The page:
http://en.wikipedia.org/wiki/Banana_...ug_adapter.JPG

I realise also that the valve(s?) may no longer be functioning. At the moment the set hums pleasantly when turned on but that's it, I don't have the antenna connection so cannot tell if there's no reception or if some part needs replacing. The valve gets pretty hot, if that's a sign it still works I couldn't say.

Thanks for the offer of help Bagnos. Basel's not that far away so if you do want to help then I might take you up on that.

I'll take a few pictures and post them later. Mine's not in as good a state as the museum picture above, for now if the insides still work that's enough.

Cheers,

Ali
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Old 17.03.2015, 09:07
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Re: 1940s radio - servicing and converting gramophone input socket to modern input

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Hi, it depends what's possible. I've assumed that the current line in would work as a phono input with any other input signal being too strong. If I can find something to step a line level input down to phono level I'd connect that externally.
It's not simply a question of level, but also of equalization.

Phono inputs have equalization that won't work with line input, and vice versa.

Also, an older set may have something other than standard RIAA.

You need to find out what's there, and what you need.

Do you have a schematic?

Tom
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Old 17.03.2015, 12:43
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Re: 1940s radio - servicing and converting gramophone input socket to modern input

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Do you have a schematic?
There is a poor quality circuit diagram on http://www.radiomuseum.org/r/autopho...pion_42.html#b
You have to register to see a better quality one.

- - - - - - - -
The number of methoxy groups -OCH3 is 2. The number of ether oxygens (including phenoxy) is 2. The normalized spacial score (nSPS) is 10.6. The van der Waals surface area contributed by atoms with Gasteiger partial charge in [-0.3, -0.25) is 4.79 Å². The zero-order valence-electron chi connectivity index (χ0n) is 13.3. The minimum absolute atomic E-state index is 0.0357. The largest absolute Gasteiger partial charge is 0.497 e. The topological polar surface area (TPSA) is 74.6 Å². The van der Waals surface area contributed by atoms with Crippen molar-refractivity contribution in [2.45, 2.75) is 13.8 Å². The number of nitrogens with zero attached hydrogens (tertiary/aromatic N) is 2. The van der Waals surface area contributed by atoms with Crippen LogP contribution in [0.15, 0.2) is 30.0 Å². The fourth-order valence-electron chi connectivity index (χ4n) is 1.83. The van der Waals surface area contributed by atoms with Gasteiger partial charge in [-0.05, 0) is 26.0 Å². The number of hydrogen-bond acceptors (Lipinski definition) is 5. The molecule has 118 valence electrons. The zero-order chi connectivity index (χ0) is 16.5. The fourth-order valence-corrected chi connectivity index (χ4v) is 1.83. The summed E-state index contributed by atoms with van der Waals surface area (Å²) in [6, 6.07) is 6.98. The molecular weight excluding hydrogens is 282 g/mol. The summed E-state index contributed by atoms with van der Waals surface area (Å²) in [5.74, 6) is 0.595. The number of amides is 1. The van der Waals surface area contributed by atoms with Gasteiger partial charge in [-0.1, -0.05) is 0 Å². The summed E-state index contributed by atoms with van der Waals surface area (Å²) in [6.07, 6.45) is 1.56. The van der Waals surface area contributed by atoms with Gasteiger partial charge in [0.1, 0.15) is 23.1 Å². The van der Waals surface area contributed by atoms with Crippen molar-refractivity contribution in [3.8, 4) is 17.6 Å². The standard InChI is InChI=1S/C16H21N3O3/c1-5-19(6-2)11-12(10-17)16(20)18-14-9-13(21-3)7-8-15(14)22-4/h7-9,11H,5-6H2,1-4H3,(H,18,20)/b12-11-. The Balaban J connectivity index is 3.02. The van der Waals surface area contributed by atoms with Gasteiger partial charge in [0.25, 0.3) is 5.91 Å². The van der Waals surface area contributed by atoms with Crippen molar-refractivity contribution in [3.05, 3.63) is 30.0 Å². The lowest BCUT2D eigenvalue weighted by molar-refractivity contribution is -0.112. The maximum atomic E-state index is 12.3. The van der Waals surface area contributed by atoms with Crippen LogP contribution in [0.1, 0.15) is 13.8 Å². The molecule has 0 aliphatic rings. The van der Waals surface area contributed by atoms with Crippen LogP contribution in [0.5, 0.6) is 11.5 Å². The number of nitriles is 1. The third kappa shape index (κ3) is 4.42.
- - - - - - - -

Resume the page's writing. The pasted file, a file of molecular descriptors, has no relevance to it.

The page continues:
I think the OP should register (if he has not already done so) and post the circuit diagram here. I'm also curious, having built, as child built, a valve amplifier.
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Old 31.03.2015, 00:59
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Re: 1940s radio - servicing and converting gramophone input socket to modern input

A quick update - the set works, sort of, the sockets at the back connect with banana plugs (invented about 20 years before the radio was made). There is some reception on the radio, beautifully the first thing it picked up was Unfinished Sympathy.

Reception is very poor with the jerry built antenna so I'll try with something more robust.

The line in unfortunately does not work as yet. There's also every 10 seconds a thudding sound which could be a fault in one or more of the valves, like some sort of electrical discharge. Happy to be further informed on that.

The website including the schematics is rather strict on the rules about sharing info, which cannot be enforceable given how old the schema is. They also ask for a lot of info that i'm not so happy to share. I may still sign up at some point.

There are also pictures of my set which for reason appear rotated or upside down when posted here, so I'll put them on flickr or some similar.

Cheers, ali
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Old 31.03.2015, 12:30
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Re: 1940s radio - servicing and converting gramophone input socket to modern input

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. . . There's also every 10 seconds a thudding sound which could be a fault in one or more of the valves, like some sort of electrical discharge. Happy to be further informed on that.
. . .
Combing through https://www.google.ch/?gws_rd=ssl#ne...thumping+sound suggests (amongst other things) a breakdown in a power supply capacitor.